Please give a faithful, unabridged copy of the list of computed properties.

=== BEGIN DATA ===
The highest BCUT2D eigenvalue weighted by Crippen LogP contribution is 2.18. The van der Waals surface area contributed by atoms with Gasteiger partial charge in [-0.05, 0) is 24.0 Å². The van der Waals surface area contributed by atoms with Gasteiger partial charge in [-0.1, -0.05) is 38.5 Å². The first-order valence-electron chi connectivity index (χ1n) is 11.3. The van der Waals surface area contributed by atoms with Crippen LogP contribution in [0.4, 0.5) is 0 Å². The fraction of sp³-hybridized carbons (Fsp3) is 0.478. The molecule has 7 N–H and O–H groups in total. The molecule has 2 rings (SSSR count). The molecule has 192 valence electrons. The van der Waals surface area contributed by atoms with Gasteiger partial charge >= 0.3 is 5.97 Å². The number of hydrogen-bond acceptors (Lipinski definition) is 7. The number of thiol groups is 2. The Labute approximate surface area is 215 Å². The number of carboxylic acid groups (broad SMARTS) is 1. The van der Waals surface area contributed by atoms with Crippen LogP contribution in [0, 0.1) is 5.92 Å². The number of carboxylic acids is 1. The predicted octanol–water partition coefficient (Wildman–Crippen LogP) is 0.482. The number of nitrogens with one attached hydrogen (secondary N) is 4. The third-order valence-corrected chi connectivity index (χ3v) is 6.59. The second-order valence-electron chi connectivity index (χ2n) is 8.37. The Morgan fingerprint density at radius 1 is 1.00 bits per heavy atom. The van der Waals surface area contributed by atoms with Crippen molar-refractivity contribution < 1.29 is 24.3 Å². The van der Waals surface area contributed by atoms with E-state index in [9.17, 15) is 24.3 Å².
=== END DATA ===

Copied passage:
The highest BCUT2D eigenvalue weighted by Crippen LogP contribution is 2.18. The van der Waals surface area contributed by atoms with Gasteiger partial charge in [-0.05, 0) is 24.0 Å². The van der Waals surface area contributed by atoms with Gasteiger partial charge in [-0.1, -0.05) is 38.5 Å². The first-order valence-electron chi connectivity index (χ1n) is 11.3. The van der Waals surface area contributed by atoms with Crippen LogP contribution in [0.4, 0.5) is 0 Å². The fraction of sp³-hybridized carbons (Fsp3) is 0.478. The molecule has 7 N–H and O–H groups in total. The molecule has 2 rings (SSSR count). The molecule has 192 valence electrons. The van der Waals surface area contributed by atoms with Gasteiger partial charge >= 0.3 is 5.97 Å². The number of hydrogen-bond acceptors (Lipinski definition) is 7. The number of thiol groups is 2. The Labute approximate surface area is 215 Å². The number of carboxylic acid groups (broad SMARTS) is 1. The van der Waals surface area contributed by atoms with Crippen LogP contribution in [0, 0.1) is 5.92 Å². The number of carboxylic acids is 1. The predicted octanol–water partition coefficient (Wildman–Crippen LogP) is 0.482. The number of nitrogens with one attached hydrogen (secondary N) is 4. The third-order valence-corrected chi connectivity index (χ3v) is 6.59. The second-order valence-electron chi connectivity index (χ2n) is 8.37. The Morgan fingerprint density at radius 1 is 1.00 bits per heavy atom. The van der Waals surface area contributed by atoms with Crippen molar-refractivity contribution < 1.29 is 24.3 Å². The van der Waals surface area contributed by atoms with E-state index in [9.17, 15) is 24.3 Å².